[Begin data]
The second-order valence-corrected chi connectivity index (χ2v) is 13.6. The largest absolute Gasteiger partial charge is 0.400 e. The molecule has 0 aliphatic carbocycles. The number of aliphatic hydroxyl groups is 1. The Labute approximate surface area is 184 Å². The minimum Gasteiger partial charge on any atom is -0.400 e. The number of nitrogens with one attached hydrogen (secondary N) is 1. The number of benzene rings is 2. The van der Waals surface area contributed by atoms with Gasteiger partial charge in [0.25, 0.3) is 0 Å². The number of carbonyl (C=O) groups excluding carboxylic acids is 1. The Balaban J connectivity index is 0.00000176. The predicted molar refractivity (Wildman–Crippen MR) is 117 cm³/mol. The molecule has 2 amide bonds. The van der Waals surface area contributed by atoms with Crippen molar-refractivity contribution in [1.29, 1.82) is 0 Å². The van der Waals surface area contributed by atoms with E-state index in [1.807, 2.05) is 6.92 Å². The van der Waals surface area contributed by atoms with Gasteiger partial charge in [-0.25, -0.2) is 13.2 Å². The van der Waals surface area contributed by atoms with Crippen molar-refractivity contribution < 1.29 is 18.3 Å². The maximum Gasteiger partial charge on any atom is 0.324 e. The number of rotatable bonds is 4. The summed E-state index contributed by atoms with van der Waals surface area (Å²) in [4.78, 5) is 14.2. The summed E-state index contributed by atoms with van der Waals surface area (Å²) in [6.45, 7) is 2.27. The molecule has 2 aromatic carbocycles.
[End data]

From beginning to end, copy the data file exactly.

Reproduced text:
The second-order valence-corrected chi connectivity index (χ2v) is 13.6. The largest absolute Gasteiger partial charge is 0.400 e. The molecule has 0 aliphatic carbocycles. The number of aliphatic hydroxyl groups is 1. The Labute approximate surface area is 184 Å². The minimum Gasteiger partial charge on any atom is -0.400 e. The number of nitrogens with one attached hydrogen (secondary N) is 1. The number of benzene rings is 2. The van der Waals surface area contributed by atoms with Gasteiger partial charge in [0.25, 0.3) is 0 Å². The number of carbonyl (C=O) groups excluding carboxylic acids is 1. The Balaban J connectivity index is 0.00000176. The predicted molar refractivity (Wildman–Crippen MR) is 117 cm³/mol. The molecule has 2 amide bonds. The van der Waals surface area contributed by atoms with Crippen molar-refractivity contribution in [1.29, 1.82) is 0 Å². The van der Waals surface area contributed by atoms with E-state index in [1.807, 2.05) is 6.92 Å². The van der Waals surface area contributed by atoms with Gasteiger partial charge in [-0.25, -0.2) is 13.2 Å². The van der Waals surface area contributed by atoms with Crippen molar-refractivity contribution < 1.29 is 18.3 Å². The maximum Gasteiger partial charge on any atom is 0.324 e. The number of rotatable bonds is 4. The summed E-state index contributed by atoms with van der Waals surface area (Å²) in [4.78, 5) is 14.2. The summed E-state index contributed by atoms with van der Waals surface area (Å²) in [6.45, 7) is 2.27. The molecule has 2 aromatic carbocycles.